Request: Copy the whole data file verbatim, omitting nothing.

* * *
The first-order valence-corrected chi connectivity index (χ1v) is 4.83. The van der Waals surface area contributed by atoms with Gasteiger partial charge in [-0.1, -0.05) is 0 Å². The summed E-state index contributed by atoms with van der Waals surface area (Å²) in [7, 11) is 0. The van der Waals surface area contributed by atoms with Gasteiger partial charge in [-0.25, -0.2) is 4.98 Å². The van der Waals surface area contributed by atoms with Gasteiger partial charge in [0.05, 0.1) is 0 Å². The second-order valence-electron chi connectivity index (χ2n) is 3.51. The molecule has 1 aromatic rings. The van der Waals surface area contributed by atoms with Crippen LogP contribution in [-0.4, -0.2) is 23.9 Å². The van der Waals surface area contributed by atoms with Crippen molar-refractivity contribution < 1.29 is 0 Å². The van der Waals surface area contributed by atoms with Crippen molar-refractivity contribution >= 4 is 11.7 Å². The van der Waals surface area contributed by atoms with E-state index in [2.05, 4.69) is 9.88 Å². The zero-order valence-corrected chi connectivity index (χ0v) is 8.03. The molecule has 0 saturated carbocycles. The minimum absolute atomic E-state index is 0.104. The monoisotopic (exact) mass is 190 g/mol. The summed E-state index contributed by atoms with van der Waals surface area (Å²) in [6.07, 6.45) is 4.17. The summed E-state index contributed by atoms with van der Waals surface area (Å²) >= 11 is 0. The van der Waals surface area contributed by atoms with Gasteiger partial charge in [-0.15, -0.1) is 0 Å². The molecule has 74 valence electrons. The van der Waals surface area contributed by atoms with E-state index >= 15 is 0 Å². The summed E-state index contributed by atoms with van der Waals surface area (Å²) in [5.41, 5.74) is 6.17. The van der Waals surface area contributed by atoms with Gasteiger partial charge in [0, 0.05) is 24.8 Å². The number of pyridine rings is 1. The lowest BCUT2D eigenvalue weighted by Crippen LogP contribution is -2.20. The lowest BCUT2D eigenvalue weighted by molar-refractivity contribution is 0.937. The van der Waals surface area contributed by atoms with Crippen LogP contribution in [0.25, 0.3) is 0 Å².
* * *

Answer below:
The first-order valence-corrected chi connectivity index (χ1v) is 4.83. The van der Waals surface area contributed by atoms with Gasteiger partial charge in [-0.1, -0.05) is 0 Å². The summed E-state index contributed by atoms with van der Waals surface area (Å²) in [7, 11) is 0. The van der Waals surface area contributed by atoms with Gasteiger partial charge in [-0.25, -0.2) is 4.98 Å². The van der Waals surface area contributed by atoms with Gasteiger partial charge in [0.05, 0.1) is 0 Å². The second-order valence-electron chi connectivity index (χ2n) is 3.51. The molecule has 1 aromatic rings. The van der Waals surface area contributed by atoms with Crippen LogP contribution in [-0.4, -0.2) is 23.9 Å². The van der Waals surface area contributed by atoms with Crippen molar-refractivity contribution < 1.29 is 0 Å². The van der Waals surface area contributed by atoms with Crippen molar-refractivity contribution >= 4 is 11.7 Å². The van der Waals surface area contributed by atoms with E-state index in [2.05, 4.69) is 9.88 Å². The zero-order valence-corrected chi connectivity index (χ0v) is 8.03. The molecule has 0 saturated carbocycles. The minimum absolute atomic E-state index is 0.104. The monoisotopic (exact) mass is 190 g/mol. The summed E-state index contributed by atoms with van der Waals surface area (Å²) in [6.07, 6.45) is 4.17. The summed E-state index contributed by atoms with van der Waals surface area (Å²) >= 11 is 0. The van der Waals surface area contributed by atoms with Gasteiger partial charge in [-0.15, -0.1) is 0 Å². The molecule has 74 valence electrons. The van der Waals surface area contributed by atoms with E-state index >= 15 is 0 Å². The summed E-state index contributed by atoms with van der Waals surface area (Å²) in [5.41, 5.74) is 6.17. The van der Waals surface area contributed by atoms with Gasteiger partial charge in [0, 0.05) is 24.8 Å². The number of pyridine rings is 1. The lowest BCUT2D eigenvalue weighted by Crippen LogP contribution is -2.20. The lowest BCUT2D eigenvalue weighted by molar-refractivity contribution is 0.937. The van der Waals surface area contributed by atoms with Crippen LogP contribution in [0.25, 0.3) is 0 Å².